Another Timbre TimHarrisonbre
“In my fairly limited exposure (some 10 recordings, I think), I've come to greatly enjoy Cage's late number pieces. Indeed, I have a fond wish to hear as many as possible, listening side by side (or atop one another!) to at least begin to develop an appreciation of what's possible within them. The score is laid out in "time brackets", with symbols the musician has chosen to apply to his/her instrument. When the symbol occurs, the instrument is played. As Cage, observed, "Whenever there is no activity, simply listen, as listeners to the finished recording will, hearing the sounds wherever they are."
And silences occur, sitting like pools among the bouts of sonic activity which, in themselves, vary a great deal in volume and mode of attack. It actually gets quite vociferous at times, much more so than I'd come to expect out of these pieces but, upon reflection, there's no reason not to, not to break from the buoyant calm every so often. Tam-tams, a zither, bowed metals, soft chimes, other jangly things, sometimes sounding almost electronic...its a 74-minute stream, with stoppages, and it's lovely. I'm not sure what else to say except that it's a fine testimony to Cage's intuition on the chance distribution of those time brackets as well as this quartet's sensitive, yet forceful, rendition.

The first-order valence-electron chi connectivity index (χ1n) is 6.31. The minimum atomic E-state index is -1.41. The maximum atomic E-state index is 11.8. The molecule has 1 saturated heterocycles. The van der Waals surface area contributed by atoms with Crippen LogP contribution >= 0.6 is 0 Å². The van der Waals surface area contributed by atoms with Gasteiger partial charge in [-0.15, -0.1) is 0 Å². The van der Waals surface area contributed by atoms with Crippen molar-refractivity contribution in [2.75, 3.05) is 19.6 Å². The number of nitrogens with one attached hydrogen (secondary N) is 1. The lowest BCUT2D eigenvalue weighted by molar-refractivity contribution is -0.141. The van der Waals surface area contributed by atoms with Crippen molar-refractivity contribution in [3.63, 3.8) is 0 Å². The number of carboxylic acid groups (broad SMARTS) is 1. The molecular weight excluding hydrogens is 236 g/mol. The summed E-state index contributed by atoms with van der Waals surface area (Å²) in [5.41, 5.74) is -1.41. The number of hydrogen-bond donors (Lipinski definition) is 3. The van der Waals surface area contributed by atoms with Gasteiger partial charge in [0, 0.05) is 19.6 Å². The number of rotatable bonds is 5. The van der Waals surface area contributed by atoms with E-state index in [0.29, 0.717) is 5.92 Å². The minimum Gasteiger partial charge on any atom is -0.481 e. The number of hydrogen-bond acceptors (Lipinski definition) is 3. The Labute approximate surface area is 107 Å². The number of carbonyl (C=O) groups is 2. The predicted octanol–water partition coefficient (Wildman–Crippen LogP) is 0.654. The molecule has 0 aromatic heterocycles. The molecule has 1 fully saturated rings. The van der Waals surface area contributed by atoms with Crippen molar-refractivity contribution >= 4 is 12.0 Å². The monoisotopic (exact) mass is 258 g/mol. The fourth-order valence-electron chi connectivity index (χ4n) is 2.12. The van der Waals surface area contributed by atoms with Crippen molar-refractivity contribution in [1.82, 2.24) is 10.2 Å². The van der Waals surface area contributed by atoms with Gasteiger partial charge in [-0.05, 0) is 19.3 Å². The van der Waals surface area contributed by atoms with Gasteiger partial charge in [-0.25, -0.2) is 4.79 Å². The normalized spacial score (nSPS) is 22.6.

I found myself absolutely absorbed throughout--a wonderful recording.”
Brian Olewnick, Just Outside
“A year before dying, John Cage wrote “Four4” for a quartet of percussionists, leaving to them the choice of the specific instruments. Without rehashing the “time bracket” grounds upon which the piece is founded – plenty of literature exists on the subject, and I’m not adding further blah-blah – let’s just say that this and other compositions of his late period are probably the ones that better gratify the need of balance of hush and sound we yearn for. This version, featuring a level-headed reading by Simon Allen, Chris Burn, Lee Patterson and Mark Wastell, is centred on a well-definite contrast between the timbres of the utilized sources; even if the latter are left unspecified, a tam-tam or a set of cymbals cannot be mistaken for anything else, and for my own taste the sections in which the gong wraps the whole room with its tremendous murmur are those that make me grind to a standstill. One remains instead slightly deluded when extended quietness is ruptured by harsher, or plain insignificant textures – there’s a moment somewhere in which I envisioned the presence of an espresso machine. However, these 74-plus minutes comprise enthralling reverberation to spare, halfway through Wastell’s Vibra series and Organum’s mantric abrasiveness. Still, it’s in loneliness – soft as a whisper and in total stillness – that this CD becomes a veritable treat, the perfect match to the inside pumping of your heartbeat.” Massimo Ricci, Touching Extremes